Mold is a living organism that feasts on the stuff in our homes—food, furniture, books, everything. If you have small items or papers that have been affected by the mold, you should remove them immediately. In most cases, you will be best off clearing out the entire room affected by mold.

When you’re cleaning out the room, it’s best to sort items into three piles: destroyed, salvageable, untouched. Anything that is destroyed should be taken to the local dump or recycling center. Salvageable items can be fixed or tossed on a case-by-case basis.

Fix Any Fixtures Damaged By Mold

With that said, there are some occasions where you might be able to save and restore items affected by mold. Some items that are considered to be prime restoration options include:

  • Furniture. Wooden furniture can be restored if you are willing to sand away the portion eaten away by mold. You will need wood filler and a wood stain, but it’s still possible.
  • Ceramic. Soaking ceramic in white vinegar will remove the mold and the stains.
  • Plastic. Most plastics will be easy to wipe down. Just make sure it’s not porous!
  • Sheetrock/Walls. If you have mold-damaged walls, you will need to call professional mold remediation crews to fix this. Either way, you will need to address this to prevent mold from re-entering your room.

Note: You still need to remove the restorable items from the room and treat them to continue your clean-up. When they’re mold-free, you can re-introduce them to the room.

Address The Problem That Caused The Mold In The First Place

Obviously, there is always the chance of having a one-off calamity like a flood or a blown pipe. However, these are usually in the minority when it comes to serious mold issues. More often than not, mold cases are caused by long-term issues like a slow leak or a poorly ventilated basement. These tasks below can help reduce the problem from recurring:

  • Have a plumber take a look at everything in your basement. If you had repeated floods in your basement, an inspection by a plumber is a must. You might have a leak you aren’t aware of. Should this be the case, the mold will continue to form as long as the leak is present.
  • Get a dehumidifier. If it’s a matter of excess moisture in the air, a dehumidifier can help reduce it. However, there is a more permanent option you should consider getting if you have the chance…
  • Improve your ventilation. Sometimes, you may need to find a way to improve your basement’s ventilation. Bad ventilation can cause condensation to build up in rooms. In a basement, this means that you might end up with cold, clammy areas prone to mold.
  • Check your pets. Sometimes, the reason for mold deals with pets. Many pets, including unneutered cats and dogs, will spray urine on walls in order to mark territory. If this is the case with your pets, it may be a good time to call your vet.
  • If your floor was impacted by a flood, check for mold. This is only a must-do if you have laminate, vinyl, or “stick-on” tiling. Mold tends to build up underneath tile, especially after a flood. Lifting up a tile or having a professional take a look at things is a must.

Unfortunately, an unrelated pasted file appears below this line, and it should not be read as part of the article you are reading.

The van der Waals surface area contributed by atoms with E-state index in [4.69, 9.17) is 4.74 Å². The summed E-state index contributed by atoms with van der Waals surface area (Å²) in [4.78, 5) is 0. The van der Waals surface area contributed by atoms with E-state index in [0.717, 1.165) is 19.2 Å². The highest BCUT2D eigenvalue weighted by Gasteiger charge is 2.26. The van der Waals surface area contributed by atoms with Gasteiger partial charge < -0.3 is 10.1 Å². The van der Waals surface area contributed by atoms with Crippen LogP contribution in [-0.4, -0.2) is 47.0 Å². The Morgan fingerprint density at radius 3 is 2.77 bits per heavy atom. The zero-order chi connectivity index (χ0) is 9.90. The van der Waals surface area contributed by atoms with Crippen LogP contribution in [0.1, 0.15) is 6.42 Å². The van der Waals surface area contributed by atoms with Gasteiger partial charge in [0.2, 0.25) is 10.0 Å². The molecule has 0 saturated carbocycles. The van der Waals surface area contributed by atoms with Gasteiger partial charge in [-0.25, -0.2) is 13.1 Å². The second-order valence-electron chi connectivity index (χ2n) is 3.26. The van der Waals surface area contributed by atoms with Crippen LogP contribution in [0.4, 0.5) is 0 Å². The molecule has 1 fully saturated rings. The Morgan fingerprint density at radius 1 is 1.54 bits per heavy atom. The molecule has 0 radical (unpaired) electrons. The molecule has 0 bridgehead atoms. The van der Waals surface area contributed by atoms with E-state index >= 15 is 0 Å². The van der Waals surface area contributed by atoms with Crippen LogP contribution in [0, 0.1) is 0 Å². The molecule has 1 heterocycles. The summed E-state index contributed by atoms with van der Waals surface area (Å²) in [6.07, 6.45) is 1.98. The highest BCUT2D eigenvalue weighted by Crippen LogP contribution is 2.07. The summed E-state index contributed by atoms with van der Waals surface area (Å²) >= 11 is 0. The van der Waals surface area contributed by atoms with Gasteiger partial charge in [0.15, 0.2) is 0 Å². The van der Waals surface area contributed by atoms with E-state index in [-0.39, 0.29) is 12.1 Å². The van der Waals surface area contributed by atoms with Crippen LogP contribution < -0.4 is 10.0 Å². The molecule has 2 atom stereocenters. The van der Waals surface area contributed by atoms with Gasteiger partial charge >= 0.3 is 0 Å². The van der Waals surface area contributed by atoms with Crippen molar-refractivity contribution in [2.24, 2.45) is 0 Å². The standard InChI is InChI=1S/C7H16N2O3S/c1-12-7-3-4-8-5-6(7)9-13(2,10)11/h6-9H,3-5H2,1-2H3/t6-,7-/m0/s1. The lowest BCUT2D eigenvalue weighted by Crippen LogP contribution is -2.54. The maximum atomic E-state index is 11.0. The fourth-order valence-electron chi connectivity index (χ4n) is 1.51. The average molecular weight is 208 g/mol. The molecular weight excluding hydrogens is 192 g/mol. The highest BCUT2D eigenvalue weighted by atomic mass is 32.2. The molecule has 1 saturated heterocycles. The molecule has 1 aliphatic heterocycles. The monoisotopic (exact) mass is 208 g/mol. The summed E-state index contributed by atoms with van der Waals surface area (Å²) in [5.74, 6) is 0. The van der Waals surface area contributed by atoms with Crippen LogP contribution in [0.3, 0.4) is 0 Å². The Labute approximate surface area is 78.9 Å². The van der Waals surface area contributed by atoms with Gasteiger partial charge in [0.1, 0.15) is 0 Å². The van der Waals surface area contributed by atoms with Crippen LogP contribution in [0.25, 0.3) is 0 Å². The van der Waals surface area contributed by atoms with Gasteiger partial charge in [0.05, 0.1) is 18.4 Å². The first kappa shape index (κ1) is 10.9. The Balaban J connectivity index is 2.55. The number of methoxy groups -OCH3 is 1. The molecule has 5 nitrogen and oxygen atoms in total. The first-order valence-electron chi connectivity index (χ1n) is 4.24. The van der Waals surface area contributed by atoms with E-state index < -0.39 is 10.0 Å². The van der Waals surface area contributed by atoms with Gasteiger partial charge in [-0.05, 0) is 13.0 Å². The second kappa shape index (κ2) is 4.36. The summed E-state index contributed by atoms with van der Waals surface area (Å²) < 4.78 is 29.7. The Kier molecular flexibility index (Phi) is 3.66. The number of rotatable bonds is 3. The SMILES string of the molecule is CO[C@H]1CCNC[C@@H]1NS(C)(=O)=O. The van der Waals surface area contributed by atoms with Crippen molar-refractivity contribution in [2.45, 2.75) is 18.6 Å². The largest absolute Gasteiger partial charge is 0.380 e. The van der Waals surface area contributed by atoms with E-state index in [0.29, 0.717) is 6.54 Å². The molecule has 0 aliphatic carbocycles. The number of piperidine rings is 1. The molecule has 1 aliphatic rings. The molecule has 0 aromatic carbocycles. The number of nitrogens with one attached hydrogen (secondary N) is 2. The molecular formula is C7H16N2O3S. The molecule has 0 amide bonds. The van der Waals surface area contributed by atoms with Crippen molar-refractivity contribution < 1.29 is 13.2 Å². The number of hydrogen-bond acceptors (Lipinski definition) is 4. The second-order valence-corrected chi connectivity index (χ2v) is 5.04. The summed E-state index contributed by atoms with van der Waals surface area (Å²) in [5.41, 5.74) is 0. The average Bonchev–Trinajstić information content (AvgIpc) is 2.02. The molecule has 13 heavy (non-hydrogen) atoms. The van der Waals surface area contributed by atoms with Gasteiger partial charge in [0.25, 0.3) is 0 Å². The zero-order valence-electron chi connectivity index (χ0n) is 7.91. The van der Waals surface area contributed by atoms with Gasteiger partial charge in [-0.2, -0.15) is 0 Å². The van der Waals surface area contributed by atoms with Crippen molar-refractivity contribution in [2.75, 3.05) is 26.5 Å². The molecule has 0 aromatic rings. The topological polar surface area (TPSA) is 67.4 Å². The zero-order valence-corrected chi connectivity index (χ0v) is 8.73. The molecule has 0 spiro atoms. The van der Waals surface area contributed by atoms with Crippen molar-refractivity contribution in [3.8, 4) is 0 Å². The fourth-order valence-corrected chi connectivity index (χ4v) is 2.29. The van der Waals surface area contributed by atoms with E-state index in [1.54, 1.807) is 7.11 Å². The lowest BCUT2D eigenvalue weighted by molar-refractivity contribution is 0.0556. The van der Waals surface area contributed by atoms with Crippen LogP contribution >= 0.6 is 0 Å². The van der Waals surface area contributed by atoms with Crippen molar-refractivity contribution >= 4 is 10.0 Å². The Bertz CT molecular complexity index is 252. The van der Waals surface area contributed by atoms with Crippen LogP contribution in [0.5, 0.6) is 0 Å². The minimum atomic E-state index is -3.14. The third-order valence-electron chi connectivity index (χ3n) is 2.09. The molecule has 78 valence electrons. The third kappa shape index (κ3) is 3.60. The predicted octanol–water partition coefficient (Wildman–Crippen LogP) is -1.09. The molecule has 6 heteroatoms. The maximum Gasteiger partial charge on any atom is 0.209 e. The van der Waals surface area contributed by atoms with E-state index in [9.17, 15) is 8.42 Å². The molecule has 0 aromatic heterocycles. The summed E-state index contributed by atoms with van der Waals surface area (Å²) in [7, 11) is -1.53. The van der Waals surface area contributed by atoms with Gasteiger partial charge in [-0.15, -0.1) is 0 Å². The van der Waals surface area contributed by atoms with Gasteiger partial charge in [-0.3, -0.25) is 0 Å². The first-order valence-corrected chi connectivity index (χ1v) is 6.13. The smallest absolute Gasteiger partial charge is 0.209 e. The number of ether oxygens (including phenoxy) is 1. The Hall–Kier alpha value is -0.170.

How Much Does Professional Mold Remediation Cost?

If your mold has gotten to the point that you need professional help, you need to brace yourself. This is not a cheap service, even if the area that it’s affected is pretty small. Most professional mold remediation jobs will cost between $500 to $6,000 or more depending on the size of the area and the depth of the infestation. 

Most basement mold remediation services will cost on the higher end of the spectrum. This is primarily because the messes that occur in basements tend to be far larger than what you might see in a bathroom or a kitchen. After all, you tend to notice leaks in those rooms more quickly.

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Related Questions

Can white distilled vinegar kill black mold?

Yes, it can. In a recent study, scientists discovered that regular white vinegar is powerful enough to kill over 80 percent of molds commonly found in homes. This includes black mold. So, if you discover black mold in your drinkware or on your home’s walls, it’s safe to say that you can remove it with some vinegar.

What does mold smell like in a basement?

There’s a distinct odor that mold gets when it’s in a basement. Many people will say that it’s musty, while some might say it’s more like the smell of a bath mat or the scent of an old pool area. The best way we can explain it is that it smells wet and gross.

How fast can mold grow in a damp basement?

Mold can grow pretty quickly when it’s in the right conditions, and a damp basement definitely fits that bill. When left in a cold, dark, and damp area, it’s possible for mold to start growing in as little as 24 to 48 hours. The longer the area remains damp, the more likely it is that mold will grow there.

This is why it’s so important to make sure that your basement avoids too much moisture and doesn’t get any leaks. It can quickly turn into a moldy mess.

Ossiana Tepfenhart

Ossiana Tepfenhart is an expert writer, focusing on interior design and general home tips. Writing is her life, and it's what she does best. Her interests include art and real estate investments.